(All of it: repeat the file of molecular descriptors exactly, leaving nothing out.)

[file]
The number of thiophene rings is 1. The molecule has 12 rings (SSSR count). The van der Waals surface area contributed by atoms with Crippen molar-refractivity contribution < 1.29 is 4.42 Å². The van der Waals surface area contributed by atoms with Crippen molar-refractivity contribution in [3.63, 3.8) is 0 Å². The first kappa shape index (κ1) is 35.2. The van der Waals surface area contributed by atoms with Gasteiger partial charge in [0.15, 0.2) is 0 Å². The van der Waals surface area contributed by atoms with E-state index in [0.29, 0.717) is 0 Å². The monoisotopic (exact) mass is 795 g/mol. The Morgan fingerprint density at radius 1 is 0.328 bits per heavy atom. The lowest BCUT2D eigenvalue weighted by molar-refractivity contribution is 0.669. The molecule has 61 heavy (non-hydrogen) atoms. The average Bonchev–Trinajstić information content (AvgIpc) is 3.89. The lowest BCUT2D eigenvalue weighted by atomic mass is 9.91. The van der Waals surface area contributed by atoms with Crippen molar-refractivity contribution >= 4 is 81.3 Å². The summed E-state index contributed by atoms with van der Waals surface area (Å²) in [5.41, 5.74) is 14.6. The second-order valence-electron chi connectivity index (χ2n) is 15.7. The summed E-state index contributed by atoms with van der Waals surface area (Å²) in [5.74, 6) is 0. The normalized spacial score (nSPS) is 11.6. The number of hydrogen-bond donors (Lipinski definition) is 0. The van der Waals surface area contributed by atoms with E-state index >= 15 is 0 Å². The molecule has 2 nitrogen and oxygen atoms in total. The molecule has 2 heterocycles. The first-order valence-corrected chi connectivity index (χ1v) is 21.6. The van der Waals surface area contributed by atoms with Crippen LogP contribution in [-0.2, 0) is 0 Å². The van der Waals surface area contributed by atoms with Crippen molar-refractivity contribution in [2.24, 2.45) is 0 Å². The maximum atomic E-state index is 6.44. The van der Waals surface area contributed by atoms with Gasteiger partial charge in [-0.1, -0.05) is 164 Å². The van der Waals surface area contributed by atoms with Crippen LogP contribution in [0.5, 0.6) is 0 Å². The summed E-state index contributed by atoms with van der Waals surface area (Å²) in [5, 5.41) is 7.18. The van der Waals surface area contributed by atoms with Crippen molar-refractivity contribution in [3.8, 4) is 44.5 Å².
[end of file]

The number of thiophene rings is 1. The molecule has 12 rings (SSSR count). The van der Waals surface area contributed by atoms with Crippen molar-refractivity contribution < 1.29 is 4.42 Å². The van der Waals surface area contributed by atoms with Crippen molar-refractivity contribution in [3.63, 3.8) is 0 Å². The first kappa shape index (κ1) is 35.2. The van der Waals surface area contributed by atoms with Gasteiger partial charge in [0.15, 0.2) is 0 Å². The van der Waals surface area contributed by atoms with E-state index in [0.29, 0.717) is 0 Å². The monoisotopic (exact) mass is 795 g/mol. The Morgan fingerprint density at radius 1 is 0.328 bits per heavy atom. The lowest BCUT2D eigenvalue weighted by molar-refractivity contribution is 0.669. The molecule has 61 heavy (non-hydrogen) atoms. The average Bonchev–Trinajstić information content (AvgIpc) is 3.89. The lowest BCUT2D eigenvalue weighted by atomic mass is 9.91. The van der Waals surface area contributed by atoms with Crippen molar-refractivity contribution >= 4 is 81.3 Å². The summed E-state index contributed by atoms with van der Waals surface area (Å²) in [5.41, 5.74) is 14.6. The second-order valence-electron chi connectivity index (χ2n) is 15.7. The summed E-state index contributed by atoms with van der Waals surface area (Å²) in [5.74, 6) is 0. The normalized spacial score (nSPS) is 11.6. The number of hydrogen-bond donors (Lipinski definition) is 0. The van der Waals surface area contributed by atoms with E-state index >= 15 is 0 Å². The molecule has 2 nitrogen and oxygen atoms in total. The molecule has 2 heterocycles. The first-order valence-corrected chi connectivity index (χ1v) is 21.6. The van der Waals surface area contributed by atoms with Crippen LogP contribution in [-0.2, 0) is 0 Å². The van der Waals surface area contributed by atoms with Crippen molar-refractivity contribution in [2.24, 2.45) is 0 Å². The maximum atomic E-state index is 6.44. The van der Waals surface area contributed by atoms with Gasteiger partial charge in [-0.1, -0.05) is 164 Å². The van der Waals surface area contributed by atoms with Crippen LogP contribution in [0.5, 0.6) is 0 Å². The summed E-state index contributed by atoms with van der Waals surface area (Å²) in [5, 5.41) is 7.18. The van der Waals surface area contributed by atoms with Crippen molar-refractivity contribution in [3.8, 4) is 44.5 Å².